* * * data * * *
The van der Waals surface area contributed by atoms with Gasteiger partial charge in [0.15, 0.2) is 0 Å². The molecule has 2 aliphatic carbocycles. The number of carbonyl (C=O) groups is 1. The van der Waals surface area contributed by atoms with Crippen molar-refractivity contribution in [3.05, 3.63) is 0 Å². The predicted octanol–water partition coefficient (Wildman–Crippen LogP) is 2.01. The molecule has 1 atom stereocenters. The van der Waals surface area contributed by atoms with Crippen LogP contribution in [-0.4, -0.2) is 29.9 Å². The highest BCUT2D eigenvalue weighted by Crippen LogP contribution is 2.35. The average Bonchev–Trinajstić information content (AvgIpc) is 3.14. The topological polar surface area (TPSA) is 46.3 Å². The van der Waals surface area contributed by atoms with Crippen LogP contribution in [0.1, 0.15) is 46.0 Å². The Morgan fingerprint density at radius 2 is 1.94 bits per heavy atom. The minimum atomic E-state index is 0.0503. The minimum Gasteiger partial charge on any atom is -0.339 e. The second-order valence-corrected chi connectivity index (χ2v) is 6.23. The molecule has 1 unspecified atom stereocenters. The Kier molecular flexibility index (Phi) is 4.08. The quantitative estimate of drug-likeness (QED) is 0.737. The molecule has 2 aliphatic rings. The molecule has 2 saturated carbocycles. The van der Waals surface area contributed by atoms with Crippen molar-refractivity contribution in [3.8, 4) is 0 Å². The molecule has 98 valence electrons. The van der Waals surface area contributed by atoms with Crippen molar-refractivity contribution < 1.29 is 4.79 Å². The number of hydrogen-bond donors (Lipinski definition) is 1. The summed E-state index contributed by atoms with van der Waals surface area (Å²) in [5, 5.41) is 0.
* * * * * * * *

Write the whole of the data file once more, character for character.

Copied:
The van der Waals surface area contributed by atoms with Gasteiger partial charge in [0.15, 0.2) is 0 Å². The molecule has 2 aliphatic carbocycles. The number of carbonyl (C=O) groups is 1. The van der Waals surface area contributed by atoms with Crippen molar-refractivity contribution in [3.05, 3.63) is 0 Å². The predicted octanol–water partition coefficient (Wildman–Crippen LogP) is 2.01. The molecule has 1 atom stereocenters. The van der Waals surface area contributed by atoms with Crippen LogP contribution in [-0.4, -0.2) is 29.9 Å². The highest BCUT2D eigenvalue weighted by Crippen LogP contribution is 2.35. The average Bonchev–Trinajstić information content (AvgIpc) is 3.14. The topological polar surface area (TPSA) is 46.3 Å². The van der Waals surface area contributed by atoms with Crippen LogP contribution in [0.1, 0.15) is 46.0 Å². The Morgan fingerprint density at radius 2 is 1.94 bits per heavy atom. The minimum atomic E-state index is 0.0503. The minimum Gasteiger partial charge on any atom is -0.339 e. The second-order valence-corrected chi connectivity index (χ2v) is 6.23. The molecule has 1 unspecified atom stereocenters. The Kier molecular flexibility index (Phi) is 4.08. The quantitative estimate of drug-likeness (QED) is 0.737. The molecule has 2 aliphatic rings. The molecule has 2 saturated carbocycles. The van der Waals surface area contributed by atoms with Crippen molar-refractivity contribution in [3.8, 4) is 0 Å². The molecule has 98 valence electrons. The van der Waals surface area contributed by atoms with Crippen molar-refractivity contribution < 1.29 is 4.79 Å². The number of hydrogen-bond donors (Lipinski definition) is 1. The summed E-state index contributed by atoms with van der Waals surface area (Å²) in [5, 5.41) is 0.